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Topic # 67141 29-Aug-2010 09:02
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Obviously to get N speeds, both the wireless access point and the hardware connected to the wireless access point need to have the N standard.

But will a wireless N access point improve speeds/range at all on wireless G hardware?

Before I was running a DSE 4 port adsl2+ wireless router and my PS3 had signal strength of 45%. I just replaced this with a new Vodafone BB Complete wireless adsl2+ router and am now getting 75% signal strength. The ps3 is only b/g.... not N.

Just wondering if the increase in signal strength is because the new router has the new N wireless standard or if it's just because some G routers have better signal strength than others? Both routers are in exactly the same place.

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  Reply # 374111 29-Aug-2010 09:39
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Well in that case, the VF BB Complete wireless router has much better wireless G range than my old DSE router.

Sony should have built N into the ps3 since it can be used for streaming HD content from a PC.... G just doesn't handle the bandwidth.

 
 
 
 


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  Reply # 374172 29-Aug-2010 13:01
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an 802.11n base seems to work more conistantly on G gear IME, less dead spots etc.

Also the power of accesspoints varies heaps, some are lucky to be 20mW, some are 200mW - antennas will be different between them, most G accesspoints only have a single or 2 vertical dipoles, which is often not the best polarity for all devices, n ones usually have a mix of polarities to get more multipath action happening to get the multiple channels working more independent, so it can choose the best one for a G device.




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  Reply # 374186 29-Aug-2010 13:48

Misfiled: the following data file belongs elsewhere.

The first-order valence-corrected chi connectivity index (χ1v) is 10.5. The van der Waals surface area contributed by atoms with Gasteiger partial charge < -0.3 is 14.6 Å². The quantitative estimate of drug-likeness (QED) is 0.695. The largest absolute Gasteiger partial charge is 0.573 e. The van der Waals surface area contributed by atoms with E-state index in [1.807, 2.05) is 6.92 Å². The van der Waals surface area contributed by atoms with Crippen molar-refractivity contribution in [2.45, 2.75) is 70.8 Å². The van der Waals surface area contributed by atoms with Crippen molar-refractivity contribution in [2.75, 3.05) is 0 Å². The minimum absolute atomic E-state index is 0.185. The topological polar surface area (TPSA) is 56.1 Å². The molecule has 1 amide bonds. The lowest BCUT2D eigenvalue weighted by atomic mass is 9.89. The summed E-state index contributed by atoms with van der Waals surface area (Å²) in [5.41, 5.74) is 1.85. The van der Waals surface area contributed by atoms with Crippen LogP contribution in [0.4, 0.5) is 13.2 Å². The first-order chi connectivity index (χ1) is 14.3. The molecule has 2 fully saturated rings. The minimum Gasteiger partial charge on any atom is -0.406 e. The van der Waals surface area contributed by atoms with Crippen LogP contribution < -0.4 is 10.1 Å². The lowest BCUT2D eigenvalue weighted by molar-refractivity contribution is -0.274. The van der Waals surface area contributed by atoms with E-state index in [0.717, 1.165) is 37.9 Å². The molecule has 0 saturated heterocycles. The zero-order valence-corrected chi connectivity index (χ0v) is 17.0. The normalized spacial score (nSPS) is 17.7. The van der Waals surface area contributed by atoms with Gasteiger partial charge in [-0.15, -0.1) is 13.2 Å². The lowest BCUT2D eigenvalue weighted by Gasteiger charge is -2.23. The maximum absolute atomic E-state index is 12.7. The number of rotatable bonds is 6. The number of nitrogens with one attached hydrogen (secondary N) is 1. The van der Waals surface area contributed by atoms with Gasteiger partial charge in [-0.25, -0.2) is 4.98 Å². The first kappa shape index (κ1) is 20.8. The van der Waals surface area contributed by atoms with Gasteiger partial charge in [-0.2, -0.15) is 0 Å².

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A lot of 802.11n routers use MIMO technology (i.e. multiple aerials) - this will sometimes deliver a better signal even for older devices.






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  Reply # 374214 29-Aug-2010 16:09
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The router i'm using has no external antenna and is twice as good on G as the DSE router which had 1 antenna.

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  Reply # 375904 2-Sep-2010 17:52
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Its a combination of things
The N technology will have no effect - it wont use 3 antennas on the AP if it is talking to a G station, usually picks the best one and uses that as the G station will only have 1 antenna.

The transmitter inside the AP may be better than a G one by comparison - sometimes not.

The recieve sensitivity - that is the quality of the chip in the AP to tell the difference between background noise and the signal from the G station can also vary between manufacturers.

I find its often just unscrewing the antenna and buying a bigger one from trademe works well. Go and get a 5 or a 7dbi and you will notice a huge improvment - that is if your existing G AP's antenna is detachable.




Ray Taylor
Taylor Broadband (rural hawkes bay)
www.ruralkiwi.com

There is no place like localhost
For my general guide to extending your wireless network Click Here




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